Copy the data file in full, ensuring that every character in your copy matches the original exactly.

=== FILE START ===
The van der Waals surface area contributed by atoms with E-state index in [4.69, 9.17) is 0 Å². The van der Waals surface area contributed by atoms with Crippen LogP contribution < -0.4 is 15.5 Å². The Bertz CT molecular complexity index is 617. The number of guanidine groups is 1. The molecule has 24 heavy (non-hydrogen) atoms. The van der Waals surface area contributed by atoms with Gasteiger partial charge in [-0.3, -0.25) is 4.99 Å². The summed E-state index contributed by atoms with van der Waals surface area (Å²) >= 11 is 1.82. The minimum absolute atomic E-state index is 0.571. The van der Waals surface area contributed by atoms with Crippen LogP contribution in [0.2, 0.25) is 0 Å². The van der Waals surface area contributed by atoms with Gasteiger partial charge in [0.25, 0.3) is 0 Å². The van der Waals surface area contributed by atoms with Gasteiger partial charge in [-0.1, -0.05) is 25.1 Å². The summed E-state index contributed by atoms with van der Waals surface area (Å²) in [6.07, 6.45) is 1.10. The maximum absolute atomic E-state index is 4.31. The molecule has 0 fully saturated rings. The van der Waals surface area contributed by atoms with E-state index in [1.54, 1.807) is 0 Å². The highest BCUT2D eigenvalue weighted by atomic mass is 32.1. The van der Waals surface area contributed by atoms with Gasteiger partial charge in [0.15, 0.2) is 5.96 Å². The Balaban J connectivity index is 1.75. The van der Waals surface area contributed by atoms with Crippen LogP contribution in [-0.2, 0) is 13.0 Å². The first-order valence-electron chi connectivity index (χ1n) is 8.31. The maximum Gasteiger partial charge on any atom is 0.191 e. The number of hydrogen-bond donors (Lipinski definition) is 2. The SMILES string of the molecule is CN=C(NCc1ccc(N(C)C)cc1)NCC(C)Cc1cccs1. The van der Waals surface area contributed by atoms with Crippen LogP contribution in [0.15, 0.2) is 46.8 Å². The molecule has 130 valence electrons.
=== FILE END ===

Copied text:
The van der Waals surface area contributed by atoms with E-state index in [4.69, 9.17) is 0 Å². The van der Waals surface area contributed by atoms with Crippen LogP contribution < -0.4 is 15.5 Å². The Bertz CT molecular complexity index is 617. The number of guanidine groups is 1. The molecule has 24 heavy (non-hydrogen) atoms. The van der Waals surface area contributed by atoms with Gasteiger partial charge in [-0.3, -0.25) is 4.99 Å². The summed E-state index contributed by atoms with van der Waals surface area (Å²) >= 11 is 1.82. The minimum absolute atomic E-state index is 0.571. The van der Waals surface area contributed by atoms with Crippen LogP contribution in [0.2, 0.25) is 0 Å². The van der Waals surface area contributed by atoms with Gasteiger partial charge in [0.25, 0.3) is 0 Å². The van der Waals surface area contributed by atoms with Gasteiger partial charge in [-0.1, -0.05) is 25.1 Å². The summed E-state index contributed by atoms with van der Waals surface area (Å²) in [6.07, 6.45) is 1.10. The maximum absolute atomic E-state index is 4.31. The molecule has 0 fully saturated rings. The van der Waals surface area contributed by atoms with E-state index in [1.54, 1.807) is 0 Å². The highest BCUT2D eigenvalue weighted by atomic mass is 32.1. The van der Waals surface area contributed by atoms with Gasteiger partial charge in [0.15, 0.2) is 5.96 Å². The Balaban J connectivity index is 1.75. The van der Waals surface area contributed by atoms with Crippen LogP contribution in [-0.2, 0) is 13.0 Å². The first-order valence-electron chi connectivity index (χ1n) is 8.31. The maximum Gasteiger partial charge on any atom is 0.191 e. The number of hydrogen-bond donors (Lipinski definition) is 2. The SMILES string of the molecule is CN=C(NCc1ccc(N(C)C)cc1)NCC(C)Cc1cccs1. The van der Waals surface area contributed by atoms with Crippen LogP contribution in [0.15, 0.2) is 46.8 Å². The molecule has 130 valence electrons.